Do you want a 50s cinnamon roll? OK, not literally – that would be gross – but this tiny South City institution makes these candies using the same tried and true recipes. The shop is open until midnight on weekends when you can expect long but fast-paced lines. Consider going evening on a weekday and enjoying your price outside. 6525 Chippewa.

Best old school spot: World’s Fair donuts

The Shaw store may not be as old as the name suggests, but it’s been in St. Louis for a while. New owner Jason Bockman (co-founder and owner of Strange Donuts) serves some of the best donuts in town. Be sure to bring cash. The shop does not accept credit cards or checks. 1904 S. Vandeventer.

Best double strike: The donut palace

For those days when half a dozen glazed blueberry donuts just isn’t enough, consider a chocolate chip cookie from this Ellisville shop’s adjoining biscuit bakery. Plenty of seating and bright decor make it a popular West County travel destination. The promise of cookies only adds to its attractiveness. 37 Clarkson.

Restaurants with unexpected takes

House of India

Don’t miss the gulab jamun, the classic Indian dessert made from fried cheese balls, served hot in a sweet syrup. 8501 Delmar.

Katie’s Pizza & Pasta Osteria

Don’t leave Katie without an order for ricotta donuts. The crispy donuts come with a scoop of ice cream and fresh berries. 9568 Manchester; 14171 Clayton.

Brasserie by Niche

It wouldn’t be brunch in the brasserie without fritters. The pastries are served with homemade cream cheese and come with a spicy dried plum compote. 4580 Laclede.

Fifty – fifty

Served with powdered sugar and a casserole dish of melted chocolate, the cinnamon sugar donuts are nothing for a bird’s appetite. Split an order of six with the table or keep them all to yourself. 8135 Maryland.

A look inside some of Strange Donuts’ craziest collaborations

  • A nacho “ready” designed with Taco Circus
  • A burger donut created with Bolyard’s Meat & Provisions
  • “Bad 2 the Done” pulled rib donut, developed with Bogart’s Smokehouse
  • Duck adobo poutine on purple yam fries made with guerrilla street food
  • A Slinger Donut with Billy Goat Chips.
  • Beef “Wellingdone”, a collaboration with Herbie’s
  • “Mai Pho King Done” made with Mai Lee

Five places where the café meets the donut shop

Marios Donuts & Café

The falafel sandwich is superb. For dessert? Try a donut and some baklava. 2786 Muegge.

The Sweet Spot Café

Burgers, gyros, omelets … if this sociable hangout doesn’t have it, you don’t want it. The sweet spot has one of the largest selections of donuts and pastries in town. 3586 Aie.

Tony’s donuts

Not to be confused with downtown Tony’s. The store with two locations offers “more than just donuts”, as the slogan suggests. This includes a spinning top, an egg and cheese on a bagel, as well as breakfast sandwich combinations (complete with drink and donut, of course). 12218 McKelvey.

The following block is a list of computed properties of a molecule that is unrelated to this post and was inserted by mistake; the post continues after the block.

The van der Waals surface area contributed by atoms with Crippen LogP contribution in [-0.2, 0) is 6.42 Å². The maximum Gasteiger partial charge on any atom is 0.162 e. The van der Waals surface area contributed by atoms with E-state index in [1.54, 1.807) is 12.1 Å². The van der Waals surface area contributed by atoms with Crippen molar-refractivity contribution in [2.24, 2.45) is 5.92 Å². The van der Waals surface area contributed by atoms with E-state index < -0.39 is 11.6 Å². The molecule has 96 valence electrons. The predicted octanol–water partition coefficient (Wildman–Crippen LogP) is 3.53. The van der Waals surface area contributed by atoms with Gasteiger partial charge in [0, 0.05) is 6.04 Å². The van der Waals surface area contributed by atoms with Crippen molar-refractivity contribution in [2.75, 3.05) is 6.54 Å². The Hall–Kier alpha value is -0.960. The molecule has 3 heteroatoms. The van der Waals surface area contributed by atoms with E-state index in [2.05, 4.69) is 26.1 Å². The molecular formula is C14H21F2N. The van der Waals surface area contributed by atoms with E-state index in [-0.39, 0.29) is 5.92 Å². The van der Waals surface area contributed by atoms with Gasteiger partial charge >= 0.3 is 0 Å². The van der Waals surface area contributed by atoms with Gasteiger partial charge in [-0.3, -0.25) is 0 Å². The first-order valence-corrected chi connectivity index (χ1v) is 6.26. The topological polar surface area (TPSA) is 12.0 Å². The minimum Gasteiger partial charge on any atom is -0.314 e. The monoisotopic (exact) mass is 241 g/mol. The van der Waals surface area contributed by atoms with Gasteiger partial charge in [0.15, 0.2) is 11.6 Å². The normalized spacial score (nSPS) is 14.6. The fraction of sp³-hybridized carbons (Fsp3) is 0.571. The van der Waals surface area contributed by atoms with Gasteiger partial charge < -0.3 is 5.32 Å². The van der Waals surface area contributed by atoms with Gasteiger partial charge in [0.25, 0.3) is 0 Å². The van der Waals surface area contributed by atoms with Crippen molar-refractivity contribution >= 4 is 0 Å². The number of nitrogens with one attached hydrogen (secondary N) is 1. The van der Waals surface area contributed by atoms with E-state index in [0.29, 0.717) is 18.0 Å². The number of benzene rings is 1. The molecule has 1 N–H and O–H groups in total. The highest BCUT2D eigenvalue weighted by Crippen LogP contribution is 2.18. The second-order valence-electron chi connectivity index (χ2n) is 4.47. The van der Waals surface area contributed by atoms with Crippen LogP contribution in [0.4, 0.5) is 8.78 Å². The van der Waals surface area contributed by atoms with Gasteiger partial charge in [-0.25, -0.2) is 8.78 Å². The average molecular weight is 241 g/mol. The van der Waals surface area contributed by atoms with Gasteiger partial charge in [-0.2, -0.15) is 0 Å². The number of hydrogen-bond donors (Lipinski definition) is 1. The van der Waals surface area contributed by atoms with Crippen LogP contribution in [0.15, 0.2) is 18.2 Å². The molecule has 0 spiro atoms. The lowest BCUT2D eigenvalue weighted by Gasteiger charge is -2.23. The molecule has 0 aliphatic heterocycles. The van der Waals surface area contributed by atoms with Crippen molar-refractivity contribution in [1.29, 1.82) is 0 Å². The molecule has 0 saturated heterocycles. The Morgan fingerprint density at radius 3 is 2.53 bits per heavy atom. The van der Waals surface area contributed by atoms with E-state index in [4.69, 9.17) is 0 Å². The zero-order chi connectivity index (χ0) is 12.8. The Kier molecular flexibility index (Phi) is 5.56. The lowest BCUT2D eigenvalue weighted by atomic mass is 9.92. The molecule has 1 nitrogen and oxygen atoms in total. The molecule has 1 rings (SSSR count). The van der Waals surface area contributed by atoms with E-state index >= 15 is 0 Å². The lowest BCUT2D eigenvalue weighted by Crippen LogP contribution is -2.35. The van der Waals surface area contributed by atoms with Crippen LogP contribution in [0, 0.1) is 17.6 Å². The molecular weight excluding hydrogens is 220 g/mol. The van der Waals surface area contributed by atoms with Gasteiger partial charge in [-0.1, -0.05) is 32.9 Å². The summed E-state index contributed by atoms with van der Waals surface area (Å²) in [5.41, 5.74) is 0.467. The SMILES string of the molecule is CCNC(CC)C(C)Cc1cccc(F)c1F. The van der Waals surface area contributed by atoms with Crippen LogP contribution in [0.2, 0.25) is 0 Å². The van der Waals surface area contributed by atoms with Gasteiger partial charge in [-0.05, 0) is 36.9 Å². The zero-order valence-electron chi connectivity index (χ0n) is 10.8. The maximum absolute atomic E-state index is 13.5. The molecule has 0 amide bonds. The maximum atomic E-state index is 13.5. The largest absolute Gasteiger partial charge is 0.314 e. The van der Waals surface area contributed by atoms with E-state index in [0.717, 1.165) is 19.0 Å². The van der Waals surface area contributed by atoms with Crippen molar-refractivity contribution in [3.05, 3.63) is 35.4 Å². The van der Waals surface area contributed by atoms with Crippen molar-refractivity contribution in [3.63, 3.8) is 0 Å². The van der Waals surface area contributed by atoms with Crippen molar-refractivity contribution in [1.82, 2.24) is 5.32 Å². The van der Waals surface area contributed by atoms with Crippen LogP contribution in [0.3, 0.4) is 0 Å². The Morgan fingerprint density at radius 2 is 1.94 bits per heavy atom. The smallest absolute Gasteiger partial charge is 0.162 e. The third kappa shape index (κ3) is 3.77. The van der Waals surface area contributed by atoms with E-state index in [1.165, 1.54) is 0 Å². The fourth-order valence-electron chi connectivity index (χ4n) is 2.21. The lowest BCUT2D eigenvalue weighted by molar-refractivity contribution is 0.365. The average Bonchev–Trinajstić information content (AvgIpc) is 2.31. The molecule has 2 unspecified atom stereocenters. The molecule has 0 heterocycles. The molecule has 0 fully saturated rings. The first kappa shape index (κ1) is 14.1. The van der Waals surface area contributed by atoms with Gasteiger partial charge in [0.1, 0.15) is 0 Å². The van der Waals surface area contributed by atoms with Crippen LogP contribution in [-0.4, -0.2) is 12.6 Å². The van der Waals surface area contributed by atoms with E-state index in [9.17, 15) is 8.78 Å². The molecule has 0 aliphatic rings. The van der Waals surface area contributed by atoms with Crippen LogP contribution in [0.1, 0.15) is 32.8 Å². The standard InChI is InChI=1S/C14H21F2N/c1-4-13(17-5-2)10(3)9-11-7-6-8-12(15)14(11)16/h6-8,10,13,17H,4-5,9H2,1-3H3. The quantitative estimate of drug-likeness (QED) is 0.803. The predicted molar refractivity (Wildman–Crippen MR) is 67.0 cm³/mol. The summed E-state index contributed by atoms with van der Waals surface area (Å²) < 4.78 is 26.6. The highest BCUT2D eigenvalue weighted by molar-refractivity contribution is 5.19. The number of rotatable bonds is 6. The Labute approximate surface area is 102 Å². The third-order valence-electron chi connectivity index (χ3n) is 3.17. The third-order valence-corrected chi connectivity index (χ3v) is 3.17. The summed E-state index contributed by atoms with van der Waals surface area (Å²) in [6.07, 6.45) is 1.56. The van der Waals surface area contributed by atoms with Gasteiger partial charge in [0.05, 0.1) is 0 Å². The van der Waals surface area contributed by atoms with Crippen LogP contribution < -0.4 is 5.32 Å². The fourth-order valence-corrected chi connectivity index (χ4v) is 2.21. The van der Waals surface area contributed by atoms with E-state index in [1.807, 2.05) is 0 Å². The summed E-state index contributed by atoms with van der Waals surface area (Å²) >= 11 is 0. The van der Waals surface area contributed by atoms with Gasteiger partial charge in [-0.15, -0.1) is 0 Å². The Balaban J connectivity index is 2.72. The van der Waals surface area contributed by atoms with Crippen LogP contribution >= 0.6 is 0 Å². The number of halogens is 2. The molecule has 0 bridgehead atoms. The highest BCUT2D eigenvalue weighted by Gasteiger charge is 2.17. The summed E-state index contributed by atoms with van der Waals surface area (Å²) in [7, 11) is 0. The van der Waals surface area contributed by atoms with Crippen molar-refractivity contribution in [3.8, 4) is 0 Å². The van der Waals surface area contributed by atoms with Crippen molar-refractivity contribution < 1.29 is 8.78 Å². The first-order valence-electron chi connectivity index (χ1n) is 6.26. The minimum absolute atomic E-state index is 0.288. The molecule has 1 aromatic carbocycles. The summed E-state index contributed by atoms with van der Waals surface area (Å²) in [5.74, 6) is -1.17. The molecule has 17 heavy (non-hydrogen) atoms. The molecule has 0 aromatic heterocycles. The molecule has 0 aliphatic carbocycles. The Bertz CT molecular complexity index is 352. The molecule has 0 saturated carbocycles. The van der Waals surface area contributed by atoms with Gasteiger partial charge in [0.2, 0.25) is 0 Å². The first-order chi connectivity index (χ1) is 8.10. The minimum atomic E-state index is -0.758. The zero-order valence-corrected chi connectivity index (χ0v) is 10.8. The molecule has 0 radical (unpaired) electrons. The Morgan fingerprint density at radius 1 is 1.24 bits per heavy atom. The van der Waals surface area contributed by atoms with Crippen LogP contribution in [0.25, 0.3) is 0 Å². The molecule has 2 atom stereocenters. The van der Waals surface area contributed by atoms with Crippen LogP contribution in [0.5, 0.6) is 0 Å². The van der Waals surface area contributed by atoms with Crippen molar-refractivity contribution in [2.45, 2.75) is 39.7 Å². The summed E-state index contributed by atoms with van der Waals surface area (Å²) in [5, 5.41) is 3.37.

Wood River Donut & more

The “& More” in the name includes lottery tickets and the best biscuits and sauces in Wood River. 102 W. Edwardsville, Wood River.

A look at Eddie’s Southtown Donuts

At 3 a.m., it’s time for Eddie Strickland, owner of Eddie’s Southtown Donuts, to make the donuts. Strickland started his business at Dunkin ‘Donuts 35 years ago and as he moved from shop to shop he learned that each neighborhood has a different flavor. Located in a building owned by general manager Bradley Arteaga, co-owner of Arteaga Photos (which photographed the construction of the Arch), Eddie’s is aimed at a neighborhood in South City that prefers glazed blueberry donuts. Also popular are toffee and caramel chocolate rounds (a lucky coincidence caused by shipping the wrong topping) and a chocolate mousse-filled donut (nicknamed a scatological one by the local kids). Strickland cuts all of the yeast donuts by hand and has just two employees handling deliveries for the wholesale and busy counter on weekends. The owner’s gift for gave hold back customers; Strickland jokes that the place should be called “Eddie’s Donuts / Psychiatry”. Talking through problems – whether with his customers, employees or children – is part of his system in order to achieve everything that needs to be done in a day. Then he starts over at 3 a.m. the next day. 4701 S. Kingshighway.

I remember Stan the donut man

His treats have been a hit at the Soulard Farmer’s Market since 1979.

In 1979, Stan Smith started making donuts at Soulard Farmers’ Market to spend the weekends with his family. Chinh Smith, his wife, would help, and their three sons – Adam, Mark, and Phil – grew up mostly behind the counter in the stable. Smith died unexpectedly last September, but the business lives on. 5,000 mini donuts are sold there every Saturday. The reasons for Stan’s success are many, but Mark Smith says his father’s ability to develop relationships with people – in some cases three generations deep – contributed to the company’s longevity: “He enjoyed seeing people who enjoy the donuts. “

Donut or donut?

Honestly, we prefer oly koeks – “oily cakes” – the name used by the early Dutch settlers in New York who invented them. (We would also prefer if they were fried in lard as they were originally.) However, when we have to pick we will accept “donuts” because in a world of “rite”, “nite”, “british” and “Lite”, we think that some words should be written in an adult way. Don’t you care? Tuff.

☘ Congratulations to Shamrock Donuts, the winner of the St. Louis Magazine Donut Shop Showdown!